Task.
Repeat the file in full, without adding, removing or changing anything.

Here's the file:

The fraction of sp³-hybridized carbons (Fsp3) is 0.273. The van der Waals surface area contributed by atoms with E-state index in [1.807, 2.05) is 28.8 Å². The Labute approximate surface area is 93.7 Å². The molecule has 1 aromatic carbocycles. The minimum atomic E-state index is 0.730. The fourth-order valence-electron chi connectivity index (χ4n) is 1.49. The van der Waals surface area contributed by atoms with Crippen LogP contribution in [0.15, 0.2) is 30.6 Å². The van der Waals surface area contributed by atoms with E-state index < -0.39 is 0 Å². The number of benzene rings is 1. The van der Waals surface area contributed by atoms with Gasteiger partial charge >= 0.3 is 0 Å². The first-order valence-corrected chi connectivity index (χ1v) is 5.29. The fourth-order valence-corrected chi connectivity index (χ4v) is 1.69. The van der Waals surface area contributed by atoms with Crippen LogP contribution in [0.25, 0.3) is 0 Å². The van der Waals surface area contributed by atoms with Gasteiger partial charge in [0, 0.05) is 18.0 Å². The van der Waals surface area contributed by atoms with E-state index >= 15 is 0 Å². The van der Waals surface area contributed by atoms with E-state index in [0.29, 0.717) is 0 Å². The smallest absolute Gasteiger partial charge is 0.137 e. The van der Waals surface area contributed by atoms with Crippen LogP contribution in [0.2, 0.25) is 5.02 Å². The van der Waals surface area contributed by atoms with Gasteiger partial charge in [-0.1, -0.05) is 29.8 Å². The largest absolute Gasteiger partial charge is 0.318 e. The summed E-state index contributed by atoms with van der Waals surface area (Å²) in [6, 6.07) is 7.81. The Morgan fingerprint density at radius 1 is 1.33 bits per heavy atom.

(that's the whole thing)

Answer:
The fraction of sp³-hybridized carbons (Fsp3) is 0.273. The van der Waals surface area contributed by atoms with E-state index in [1.807, 2.05) is 28.8 Å². The Labute approximate surface area is 93.7 Å². The molecule has 1 aromatic carbocycles. The minimum atomic E-state index is 0.730. The fourth-order valence-electron chi connectivity index (χ4n) is 1.49. The van der Waals surface area contributed by atoms with Crippen LogP contribution in [0.15, 0.2) is 30.6 Å². The van der Waals surface area contributed by atoms with E-state index < -0.39 is 0 Å². The number of benzene rings is 1. The van der Waals surface area contributed by atoms with Gasteiger partial charge >= 0.3 is 0 Å². The first-order valence-corrected chi connectivity index (χ1v) is 5.29. The fourth-order valence-corrected chi connectivity index (χ4v) is 1.69. The van der Waals surface area contributed by atoms with Crippen LogP contribution in [0.25, 0.3) is 0 Å². The van der Waals surface area contributed by atoms with Gasteiger partial charge in [0, 0.05) is 18.0 Å². The van der Waals surface area contributed by atoms with E-state index >= 15 is 0 Å². The van der Waals surface area contributed by atoms with E-state index in [0.29, 0.717) is 0 Å². The smallest absolute Gasteiger partial charge is 0.137 e. The van der Waals surface area contributed by atoms with Crippen LogP contribution in [0.2, 0.25) is 5.02 Å². The van der Waals surface area contributed by atoms with Gasteiger partial charge in [-0.1, -0.05) is 29.8 Å². The largest absolute Gasteiger partial charge is 0.318 e. The summed E-state index contributed by atoms with van der Waals surface area (Å²) in [6, 6.07) is 7.81. The Morgan fingerprint density at radius 1 is 1.33 bits per heavy atom.